A New Transparent, Moldable, Bulletproof Material

Bulletproof super hard glass based on structured nanocrystals

Researchers are developing a transparent, bulletproof material that is more durable than glass and can be molded into numerous shapes.

By HDIAC Staff

The concept from an iconic Star Trek scene is working its way to commercial use, with innumerable military applications. In Star Trek IV: The Voyage Home, Scotty barters for materials by offering up the formula for “transparent aluminum.” [1] The U.S. Naval Research Laboratory (NRL) is making that concept a reality.

The lab is working to improve transparent bulletproof armor for vehicles and face shields, as well as lighter weight bulletproof windows, with the development of a new, moldable material. The material, spinel, which is more durable than glass, could significantly improve military defenses as it is produced for various uses.

“Spinel is actually a mineral; it’s magnesium aluminate,” said Dr. Jas Sanghera, the researcher leading the project. “The advantage is it’s so much tougher, stronger, and harder than glass. It provides better protection in more hostile environments—so it can withstand sand and rain erosion. For weight-sensitive platforms-UAVs, head-mounted face shields—it’s a game-changing technology.”

The NRL developed a method to make spinel, a gemstone that can be mined in a variety of colors, transparent and produce it in sheets. The low-temperature process, called sintering, uses a hot press to mold the material. The technology is scalable, limited only by the size and shape of the press. Using shaped presses, such as a ball-and-socket press, the spinel can be made in to multiple shapes, such as a wing for an unmanned aerial vehicle. At the NRL, pieces were made 8 inches in diameter, but an outside company was able to use the technology to create much larger plates, so far up to 30 inches. [2]

“You put the powder in [a hot press], you press it under vacuum, squash this powder together—and if you can do that right, then you can get rid of all the entrapped air, and all of a sudden it comes out of there clear-looking,” Sanghera said.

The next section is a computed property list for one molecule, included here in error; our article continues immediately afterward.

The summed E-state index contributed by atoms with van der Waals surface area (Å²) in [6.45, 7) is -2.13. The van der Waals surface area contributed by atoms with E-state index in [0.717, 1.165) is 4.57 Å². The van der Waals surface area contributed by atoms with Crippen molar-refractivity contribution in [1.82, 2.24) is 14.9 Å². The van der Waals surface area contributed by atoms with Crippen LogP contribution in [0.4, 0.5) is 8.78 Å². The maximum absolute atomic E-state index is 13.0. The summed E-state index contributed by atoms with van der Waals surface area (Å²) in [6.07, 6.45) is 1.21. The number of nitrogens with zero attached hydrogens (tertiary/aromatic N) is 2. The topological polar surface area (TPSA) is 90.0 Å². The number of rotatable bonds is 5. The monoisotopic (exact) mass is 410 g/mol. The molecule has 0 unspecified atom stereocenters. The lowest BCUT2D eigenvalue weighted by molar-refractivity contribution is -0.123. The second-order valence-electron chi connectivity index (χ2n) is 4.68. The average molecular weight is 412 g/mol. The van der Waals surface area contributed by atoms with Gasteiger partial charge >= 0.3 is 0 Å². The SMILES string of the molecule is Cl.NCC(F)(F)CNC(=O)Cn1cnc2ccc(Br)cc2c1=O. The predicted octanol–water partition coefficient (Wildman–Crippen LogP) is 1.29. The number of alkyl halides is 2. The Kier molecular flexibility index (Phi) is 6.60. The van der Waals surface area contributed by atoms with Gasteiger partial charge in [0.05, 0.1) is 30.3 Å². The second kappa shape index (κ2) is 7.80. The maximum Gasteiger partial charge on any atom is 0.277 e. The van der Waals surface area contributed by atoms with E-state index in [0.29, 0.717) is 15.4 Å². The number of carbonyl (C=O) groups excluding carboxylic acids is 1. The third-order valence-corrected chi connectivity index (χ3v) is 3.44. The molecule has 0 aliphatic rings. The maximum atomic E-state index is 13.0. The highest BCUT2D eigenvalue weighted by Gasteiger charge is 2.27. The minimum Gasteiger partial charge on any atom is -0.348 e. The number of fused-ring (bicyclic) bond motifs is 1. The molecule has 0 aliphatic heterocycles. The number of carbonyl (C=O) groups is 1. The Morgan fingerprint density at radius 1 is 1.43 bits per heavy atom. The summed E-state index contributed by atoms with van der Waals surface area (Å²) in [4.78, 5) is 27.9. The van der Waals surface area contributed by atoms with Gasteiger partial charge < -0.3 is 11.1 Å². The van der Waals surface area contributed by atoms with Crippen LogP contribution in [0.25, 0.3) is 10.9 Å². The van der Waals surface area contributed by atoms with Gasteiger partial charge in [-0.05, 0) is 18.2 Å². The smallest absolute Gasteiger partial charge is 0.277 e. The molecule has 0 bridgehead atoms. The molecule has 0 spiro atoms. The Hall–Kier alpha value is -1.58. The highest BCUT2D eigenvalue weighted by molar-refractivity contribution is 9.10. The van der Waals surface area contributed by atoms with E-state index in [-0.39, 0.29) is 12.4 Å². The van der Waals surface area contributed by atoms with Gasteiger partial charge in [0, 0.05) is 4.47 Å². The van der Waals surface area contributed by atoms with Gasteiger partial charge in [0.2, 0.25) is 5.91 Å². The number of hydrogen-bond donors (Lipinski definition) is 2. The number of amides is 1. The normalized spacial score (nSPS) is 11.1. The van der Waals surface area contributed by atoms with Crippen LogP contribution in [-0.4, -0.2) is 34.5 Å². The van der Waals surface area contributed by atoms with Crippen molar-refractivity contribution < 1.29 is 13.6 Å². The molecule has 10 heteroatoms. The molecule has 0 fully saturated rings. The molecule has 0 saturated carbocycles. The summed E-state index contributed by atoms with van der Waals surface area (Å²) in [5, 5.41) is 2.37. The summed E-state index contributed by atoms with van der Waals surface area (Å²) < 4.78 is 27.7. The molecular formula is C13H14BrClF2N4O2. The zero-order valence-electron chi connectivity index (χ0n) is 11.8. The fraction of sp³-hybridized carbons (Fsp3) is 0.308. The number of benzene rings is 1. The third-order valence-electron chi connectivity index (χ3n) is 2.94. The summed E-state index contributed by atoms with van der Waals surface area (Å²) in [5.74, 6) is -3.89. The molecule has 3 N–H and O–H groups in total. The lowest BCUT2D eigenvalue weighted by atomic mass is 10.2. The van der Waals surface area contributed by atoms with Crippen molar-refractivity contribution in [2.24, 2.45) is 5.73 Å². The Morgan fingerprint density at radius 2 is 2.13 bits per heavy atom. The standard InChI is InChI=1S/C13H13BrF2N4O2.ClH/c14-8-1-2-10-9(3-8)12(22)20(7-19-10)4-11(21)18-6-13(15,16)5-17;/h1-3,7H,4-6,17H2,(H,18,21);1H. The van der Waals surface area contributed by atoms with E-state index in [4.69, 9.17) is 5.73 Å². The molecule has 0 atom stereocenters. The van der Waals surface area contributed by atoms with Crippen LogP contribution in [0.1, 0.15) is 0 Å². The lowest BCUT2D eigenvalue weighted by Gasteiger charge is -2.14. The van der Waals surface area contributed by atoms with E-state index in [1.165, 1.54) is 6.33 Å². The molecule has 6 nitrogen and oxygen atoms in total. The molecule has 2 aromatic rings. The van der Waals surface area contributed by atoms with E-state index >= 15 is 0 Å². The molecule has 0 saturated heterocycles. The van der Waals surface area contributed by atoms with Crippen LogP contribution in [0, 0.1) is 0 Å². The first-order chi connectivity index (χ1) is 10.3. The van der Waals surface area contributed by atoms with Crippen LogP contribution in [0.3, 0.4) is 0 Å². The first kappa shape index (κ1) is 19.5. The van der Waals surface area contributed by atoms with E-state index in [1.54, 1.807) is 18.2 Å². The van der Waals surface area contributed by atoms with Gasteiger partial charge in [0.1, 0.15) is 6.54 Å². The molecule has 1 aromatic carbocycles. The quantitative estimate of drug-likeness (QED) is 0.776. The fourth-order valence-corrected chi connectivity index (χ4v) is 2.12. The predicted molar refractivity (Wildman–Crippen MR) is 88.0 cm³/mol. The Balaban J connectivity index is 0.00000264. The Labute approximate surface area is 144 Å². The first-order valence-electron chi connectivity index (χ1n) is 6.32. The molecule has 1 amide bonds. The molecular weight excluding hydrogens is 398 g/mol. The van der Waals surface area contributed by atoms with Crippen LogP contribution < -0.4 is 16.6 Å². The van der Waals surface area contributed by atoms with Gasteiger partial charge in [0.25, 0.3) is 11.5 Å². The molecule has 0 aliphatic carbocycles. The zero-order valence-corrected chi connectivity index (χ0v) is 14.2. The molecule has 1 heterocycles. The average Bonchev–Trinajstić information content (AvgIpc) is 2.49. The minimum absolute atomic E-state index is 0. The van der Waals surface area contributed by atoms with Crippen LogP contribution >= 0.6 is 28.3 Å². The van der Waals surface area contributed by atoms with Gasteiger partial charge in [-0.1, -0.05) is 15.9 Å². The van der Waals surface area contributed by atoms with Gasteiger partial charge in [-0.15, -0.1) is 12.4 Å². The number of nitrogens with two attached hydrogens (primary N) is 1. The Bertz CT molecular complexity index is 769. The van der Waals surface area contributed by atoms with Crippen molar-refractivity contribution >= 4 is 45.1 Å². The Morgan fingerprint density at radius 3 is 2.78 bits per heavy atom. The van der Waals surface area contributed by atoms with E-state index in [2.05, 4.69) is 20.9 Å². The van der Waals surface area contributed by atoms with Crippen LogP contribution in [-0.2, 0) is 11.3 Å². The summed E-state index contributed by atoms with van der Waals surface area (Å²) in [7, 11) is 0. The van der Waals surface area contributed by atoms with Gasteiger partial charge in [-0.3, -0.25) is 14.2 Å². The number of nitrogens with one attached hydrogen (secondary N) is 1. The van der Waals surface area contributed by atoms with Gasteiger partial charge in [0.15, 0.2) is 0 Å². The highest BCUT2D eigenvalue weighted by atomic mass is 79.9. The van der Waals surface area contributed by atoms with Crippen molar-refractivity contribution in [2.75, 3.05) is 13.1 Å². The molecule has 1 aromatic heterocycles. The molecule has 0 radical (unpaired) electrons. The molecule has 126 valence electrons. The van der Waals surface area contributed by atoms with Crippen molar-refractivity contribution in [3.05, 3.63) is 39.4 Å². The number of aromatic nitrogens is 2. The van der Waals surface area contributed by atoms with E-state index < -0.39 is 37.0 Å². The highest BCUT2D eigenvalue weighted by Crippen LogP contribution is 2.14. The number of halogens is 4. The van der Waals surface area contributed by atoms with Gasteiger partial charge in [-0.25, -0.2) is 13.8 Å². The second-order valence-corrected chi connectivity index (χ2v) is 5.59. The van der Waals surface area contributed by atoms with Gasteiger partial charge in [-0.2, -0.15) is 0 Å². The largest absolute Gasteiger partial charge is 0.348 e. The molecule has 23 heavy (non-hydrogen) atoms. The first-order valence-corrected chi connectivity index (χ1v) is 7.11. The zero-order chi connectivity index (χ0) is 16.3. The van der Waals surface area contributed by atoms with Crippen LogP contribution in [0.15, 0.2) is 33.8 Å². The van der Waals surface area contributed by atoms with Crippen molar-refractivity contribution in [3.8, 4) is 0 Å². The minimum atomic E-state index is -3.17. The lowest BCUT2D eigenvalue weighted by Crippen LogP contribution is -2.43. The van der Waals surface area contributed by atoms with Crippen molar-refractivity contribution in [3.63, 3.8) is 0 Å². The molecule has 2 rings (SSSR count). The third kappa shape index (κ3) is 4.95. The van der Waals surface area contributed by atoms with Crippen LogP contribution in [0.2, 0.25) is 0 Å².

Other researchers have attempted sintering spinel, but the method did not yield clear, usable sheets. NRL reworked the process with more pure chemicals and a more uniformly mixed powder and the spinel produced is clear. The spinel made by the NRL is polycrystalline, which means a lot of crystal particles are pressed together to create the material. This is significant because, while it might chip, it will not crack the way glass does. It can be also be developed as a camera lens that can hold up in a sandstorm or used to protect infrared and other cameras.

Spinel can be ground and polished, like gems, to increase optic quality. And, spinel allows infrared light to pass through it, which makes it optimal for military imaging systems. Glass does not transmit infrared light, so the NRL has been developing new optical materials to replace the soft and fragile optics used today.

The NRL is investigating additional uses for spinel, including laser applications and use on space satellites. Researchers said the ultimate goal is to hand the technology over to industry. But, the laboratory is also looking to reduce the finishing cost so it can be affordable to both the Department of Defense (DoD) and private industry.

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